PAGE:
Don't blame the siblings! Social experiences of gender non-conformity: Does a higher proportion of male siblings and negative feedback affect masculinity among sexual minority men?




Cowan, Alisha R.
Seidel, Steven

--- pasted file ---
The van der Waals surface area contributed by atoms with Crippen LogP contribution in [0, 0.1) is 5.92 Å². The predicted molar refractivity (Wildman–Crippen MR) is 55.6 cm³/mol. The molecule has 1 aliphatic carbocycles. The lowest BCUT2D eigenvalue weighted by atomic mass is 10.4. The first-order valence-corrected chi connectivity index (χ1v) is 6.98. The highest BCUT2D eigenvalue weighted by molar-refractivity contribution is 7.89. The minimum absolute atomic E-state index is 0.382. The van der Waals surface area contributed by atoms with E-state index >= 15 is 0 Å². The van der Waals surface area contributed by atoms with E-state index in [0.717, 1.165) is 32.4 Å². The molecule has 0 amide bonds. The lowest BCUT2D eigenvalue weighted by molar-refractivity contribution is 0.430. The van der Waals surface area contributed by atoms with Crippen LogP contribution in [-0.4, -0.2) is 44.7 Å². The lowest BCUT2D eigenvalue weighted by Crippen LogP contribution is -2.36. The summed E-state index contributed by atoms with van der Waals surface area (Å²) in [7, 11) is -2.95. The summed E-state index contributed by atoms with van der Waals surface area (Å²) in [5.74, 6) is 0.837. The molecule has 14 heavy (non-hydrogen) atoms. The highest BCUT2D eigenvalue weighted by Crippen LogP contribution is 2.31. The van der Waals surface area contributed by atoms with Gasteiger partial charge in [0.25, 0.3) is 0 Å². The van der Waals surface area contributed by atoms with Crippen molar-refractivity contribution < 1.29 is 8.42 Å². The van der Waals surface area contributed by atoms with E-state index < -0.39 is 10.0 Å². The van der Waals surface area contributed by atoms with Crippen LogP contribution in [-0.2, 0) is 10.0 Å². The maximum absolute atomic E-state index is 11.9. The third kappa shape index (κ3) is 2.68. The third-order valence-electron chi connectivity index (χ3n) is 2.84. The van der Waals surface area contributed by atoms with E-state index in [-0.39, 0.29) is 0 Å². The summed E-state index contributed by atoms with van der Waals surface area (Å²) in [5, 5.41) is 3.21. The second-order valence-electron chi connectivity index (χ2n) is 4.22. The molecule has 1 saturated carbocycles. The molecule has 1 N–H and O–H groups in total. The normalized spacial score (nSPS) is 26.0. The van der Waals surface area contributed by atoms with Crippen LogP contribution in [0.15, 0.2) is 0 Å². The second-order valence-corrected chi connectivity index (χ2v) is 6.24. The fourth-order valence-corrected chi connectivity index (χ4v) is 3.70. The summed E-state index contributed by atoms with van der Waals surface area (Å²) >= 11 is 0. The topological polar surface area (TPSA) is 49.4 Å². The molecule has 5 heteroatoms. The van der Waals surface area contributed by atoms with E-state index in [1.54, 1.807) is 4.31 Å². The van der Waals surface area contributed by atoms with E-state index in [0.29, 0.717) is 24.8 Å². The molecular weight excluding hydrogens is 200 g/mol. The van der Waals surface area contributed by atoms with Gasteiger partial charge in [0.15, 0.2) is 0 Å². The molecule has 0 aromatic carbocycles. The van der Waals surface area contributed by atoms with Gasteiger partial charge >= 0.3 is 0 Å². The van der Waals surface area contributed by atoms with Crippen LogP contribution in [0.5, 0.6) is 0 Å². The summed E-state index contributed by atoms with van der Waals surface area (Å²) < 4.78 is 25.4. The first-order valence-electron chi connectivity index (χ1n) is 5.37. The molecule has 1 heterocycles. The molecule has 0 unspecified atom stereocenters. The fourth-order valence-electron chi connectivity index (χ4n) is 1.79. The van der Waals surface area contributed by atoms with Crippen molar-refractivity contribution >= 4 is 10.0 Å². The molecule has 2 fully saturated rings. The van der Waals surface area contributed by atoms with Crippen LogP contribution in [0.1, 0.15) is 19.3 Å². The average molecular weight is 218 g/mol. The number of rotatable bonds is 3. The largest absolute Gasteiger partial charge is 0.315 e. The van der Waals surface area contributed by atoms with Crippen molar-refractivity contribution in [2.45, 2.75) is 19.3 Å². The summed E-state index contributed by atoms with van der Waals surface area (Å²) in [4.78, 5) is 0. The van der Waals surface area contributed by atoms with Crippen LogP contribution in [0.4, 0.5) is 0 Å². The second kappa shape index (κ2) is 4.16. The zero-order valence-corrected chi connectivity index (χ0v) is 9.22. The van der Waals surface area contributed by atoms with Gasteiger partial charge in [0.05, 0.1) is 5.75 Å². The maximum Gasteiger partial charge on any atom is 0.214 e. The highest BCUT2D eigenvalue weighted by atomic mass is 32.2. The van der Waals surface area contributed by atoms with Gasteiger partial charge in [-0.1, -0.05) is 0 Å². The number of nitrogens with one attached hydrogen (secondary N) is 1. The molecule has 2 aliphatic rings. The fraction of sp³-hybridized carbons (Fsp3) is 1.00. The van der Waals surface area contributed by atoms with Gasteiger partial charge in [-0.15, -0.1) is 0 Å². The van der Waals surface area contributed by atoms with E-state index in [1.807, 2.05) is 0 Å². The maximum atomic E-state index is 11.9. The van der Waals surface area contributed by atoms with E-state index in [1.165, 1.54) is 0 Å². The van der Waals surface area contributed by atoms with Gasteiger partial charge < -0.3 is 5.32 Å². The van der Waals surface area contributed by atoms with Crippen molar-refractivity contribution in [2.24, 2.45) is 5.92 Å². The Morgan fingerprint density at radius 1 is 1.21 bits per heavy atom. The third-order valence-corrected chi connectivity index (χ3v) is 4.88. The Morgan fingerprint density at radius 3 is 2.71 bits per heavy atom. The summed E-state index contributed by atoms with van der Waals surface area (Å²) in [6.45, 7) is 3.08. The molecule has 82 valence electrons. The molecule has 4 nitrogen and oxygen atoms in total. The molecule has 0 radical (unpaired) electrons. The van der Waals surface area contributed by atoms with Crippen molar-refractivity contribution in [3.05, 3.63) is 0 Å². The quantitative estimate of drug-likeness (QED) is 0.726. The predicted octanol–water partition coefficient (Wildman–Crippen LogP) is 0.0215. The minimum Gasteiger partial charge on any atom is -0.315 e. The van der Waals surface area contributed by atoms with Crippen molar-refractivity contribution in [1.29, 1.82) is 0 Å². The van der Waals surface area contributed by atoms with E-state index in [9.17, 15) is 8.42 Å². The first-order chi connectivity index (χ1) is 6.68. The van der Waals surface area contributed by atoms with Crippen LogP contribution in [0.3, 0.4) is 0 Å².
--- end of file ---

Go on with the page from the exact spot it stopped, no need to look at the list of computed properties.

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Social role theory Eagly et al. 2004 ; Eagly , 1987) suggests that individuals who conform strongly to traditional gender roles promote the hegemonic male's hierarchy a model of power, status, and strength to receive the benefits of social inclusion For sexual minority men, however, violating these gender roles can lead to negative consequences such as social exclusion, physical violence , and suicidal thoughts Fiske et al. 2002; Vaughn et al. 2017). As a result , sexual minority men may feel pressure to conform to traditional masculinity standards to gain social approval (Taywaditep , 2002; Research has often neglected to consider the significance of sibling relationships from the perspective of sexual minority men. Although sibling relationships are viewed as a normative part of growing up, they can have a significant impact on one's emotional and behavioral development. Positive sibling relationships may serve as protective factors against mental and physical health risks faced by individuals who experience prejudice based on their sexual orientation (Hilton & Szymanski, 2014). Therefore, it is important to investigate the role of sibling relationships in the developmental trajectories of sexual minority men. This study aimed to explore the relationship between a sexual minority man’s experiences with their sibling’s social feedback about their gender nonconforming behavior and his subsequent levels of masculinity. Specifically, does negative feedback from brothers or sisters because of their gender nonconformity in childhood affect a sexual minority man's schema of masculinity and adherence to traditional gender roles in adulthood?